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Brian Weatherson

How are you grouping up people into the buckets? Is it by home department at time of publication (i.e., as reported in the journal) crossed with PGR rank at the time of publication? I remember for some projects it was a pain to find out just where every author was at at the time their article was *accepted*, but for this project it probably matters where they were at the time the article was published, and that's clearly printed on the article, which is nice.

And are you using Google Scholar citation counts? That's probably the easiest, though there is something to be said for using the Web of Science counts that Kieran Healy used?

Marcus Arvan

Hi Brian: That's right. I used Google Scholar for citation counts, and whenever possible, the home department at time of publication as reported in the journal. In cases where the journal did not list the author's affiliation at time of publication, I did my best to track it down.

Christopher Stephens


Thanks for this. It looks interesting. I wanted to ask about this claim of yours "In other words, it looks like if you are from a small college or foreign unranked university, almost no one will cite you even if you publish in Mind or Phil Review."

This doesn't follow from the fact that of those that received fewer than 10 citations, the majority were from small or foreign departments. We'd also need to know how many of those that get lots of citations are from small or foreign departments, right?

John Schwenkler

Hi Marcus,

Following up on Christopher Stephens's question, wouldn't we also need to know what overall percentage of the papers in your sample were written by authors from small/foreign institutions?

Also, I wonder if you tested for statistical significance in the trend you describe with your initial set of numbers. And even if the trend is significant, it seems misleading to summarize it by saying that "authors from Leiter top-10 departments were cited about 2x more often than people from lower-ranked departments", since in fact this isn't true at all for two of the comparison groups (11-20 and 50+), and we'd need to know the size of each group in order to make this overall claim, right?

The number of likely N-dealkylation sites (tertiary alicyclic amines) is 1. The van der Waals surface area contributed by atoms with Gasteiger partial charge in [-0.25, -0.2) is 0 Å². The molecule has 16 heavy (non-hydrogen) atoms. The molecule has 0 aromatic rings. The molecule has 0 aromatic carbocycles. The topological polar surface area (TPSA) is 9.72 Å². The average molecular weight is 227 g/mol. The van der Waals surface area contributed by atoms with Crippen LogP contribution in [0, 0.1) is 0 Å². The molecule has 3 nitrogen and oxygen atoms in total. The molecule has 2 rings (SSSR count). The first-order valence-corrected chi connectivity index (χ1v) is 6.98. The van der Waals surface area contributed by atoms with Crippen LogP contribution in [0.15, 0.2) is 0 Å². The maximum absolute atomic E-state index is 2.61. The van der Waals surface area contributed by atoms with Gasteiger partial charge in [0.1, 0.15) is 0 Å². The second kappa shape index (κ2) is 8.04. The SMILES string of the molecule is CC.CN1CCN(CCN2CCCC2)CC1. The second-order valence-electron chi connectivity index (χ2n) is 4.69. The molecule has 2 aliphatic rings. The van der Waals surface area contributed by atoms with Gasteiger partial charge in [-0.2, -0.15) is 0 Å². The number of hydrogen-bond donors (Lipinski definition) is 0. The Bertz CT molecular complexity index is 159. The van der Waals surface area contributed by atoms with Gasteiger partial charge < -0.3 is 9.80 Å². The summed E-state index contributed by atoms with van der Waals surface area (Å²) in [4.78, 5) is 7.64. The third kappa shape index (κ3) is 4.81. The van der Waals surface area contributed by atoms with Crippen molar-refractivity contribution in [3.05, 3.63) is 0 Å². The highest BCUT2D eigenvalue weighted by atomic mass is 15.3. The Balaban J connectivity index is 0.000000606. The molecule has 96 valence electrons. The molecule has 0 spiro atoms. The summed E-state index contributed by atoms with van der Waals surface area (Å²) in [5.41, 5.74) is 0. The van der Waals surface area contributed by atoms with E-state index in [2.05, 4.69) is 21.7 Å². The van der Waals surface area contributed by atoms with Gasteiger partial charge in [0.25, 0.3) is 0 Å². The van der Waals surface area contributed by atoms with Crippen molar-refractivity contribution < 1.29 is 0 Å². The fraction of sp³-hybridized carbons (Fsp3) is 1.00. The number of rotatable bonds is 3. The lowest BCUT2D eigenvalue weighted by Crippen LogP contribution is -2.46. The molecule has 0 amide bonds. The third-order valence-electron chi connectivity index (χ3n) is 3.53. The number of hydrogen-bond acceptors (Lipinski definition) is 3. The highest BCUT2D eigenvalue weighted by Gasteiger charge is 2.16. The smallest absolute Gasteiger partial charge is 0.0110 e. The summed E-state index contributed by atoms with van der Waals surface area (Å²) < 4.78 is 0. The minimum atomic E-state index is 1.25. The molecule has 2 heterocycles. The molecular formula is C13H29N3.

Marcus Arvan

Hi Chris,

There were 49 articles in the 50+-ranking data set.

Of those, 15 were by authors from foreign/small colleges.

There were 12 articles in the full data set with <10 citations.

6 of those were foreign/small schools.


40% of all papers written by authors from small/foreign-unranked schools were cited <10 times.

Only 8% of papers written by authors from larger/non-foreign-unranked schools were cited <10 times.

Marcus Arvan

Hi John,

You're right. If we're looking at medians, it's more like 1.5-2x--so I've changed the post to indicate that, so as not to mislead.

I haven't had a chance to do significance testing yet, but hope to soon!


Can you give us the raw data, please?

Marcus Arvan

Brad: Here you go...https://docs.google.com/viewer?a=v&pid=sites&srcid=ZGVmYXVsdGRvbWFpbnwyMDEzcGNwY3xneDozZjcyNDRiMTY3NmQ5MmVl



Thanks Marcus,
Just to clarify something on your data sheets, have coded all programs that are not ranked in the top 50 as 51?
By the way, that was generous of you to share.

Marcus Arvan

Hi Brad: Thanks! Yes, I wasn't quite sure how to code those given that they are "unranked", so I gave them all '51' for the sake of categorization.


one more question ... when I open the googledoc of the data, it seems you did not list the authors of the Mind papers. Is that correct? (though you do list the affiliation)

Marcus Arvan

Yes, I just started to code by article title, citations, and department rank after a while.

Shen-yi Liao

The hypothesis that "top journals" papers by people from "top schools" receive more citations is a very intriguing one. Thank you, Marcus, so much for sharing the data. That really allowed anyone who is interested in this topic, like me, to build on existing work and explore this question.

After some exploration, using a variety of frequentist statistical tests with conventional thresholds of significance, I did not find support for the hypothesis. The SPSS outputs and spreadsheets are available at https://www.dropbox.com/sh/yisnoy223uy33vt/AABVWQpqDAIfMftB_UeTYFC6a?dl=0 (I'll probably delete this in a couple of weeks, so interested parties should save the documents.)

To start, I was worried that the use of ordinal ranks from PGR might make some smaller differences bigger. So I added the mean evaluation alongside the ordinal ranks (and in the process noted a few corrections).

Then, I looked for correlations. As the scatterplot in the spreadsheet file shows, there isn't really clear correlational relationship between citation count and mean evaluations of institutions. Although I forced a linear trendline that skews positive, the correlational tests are not statistically significant show a relatively weak relationship anyway, rho = 0.141, p = 0.069.*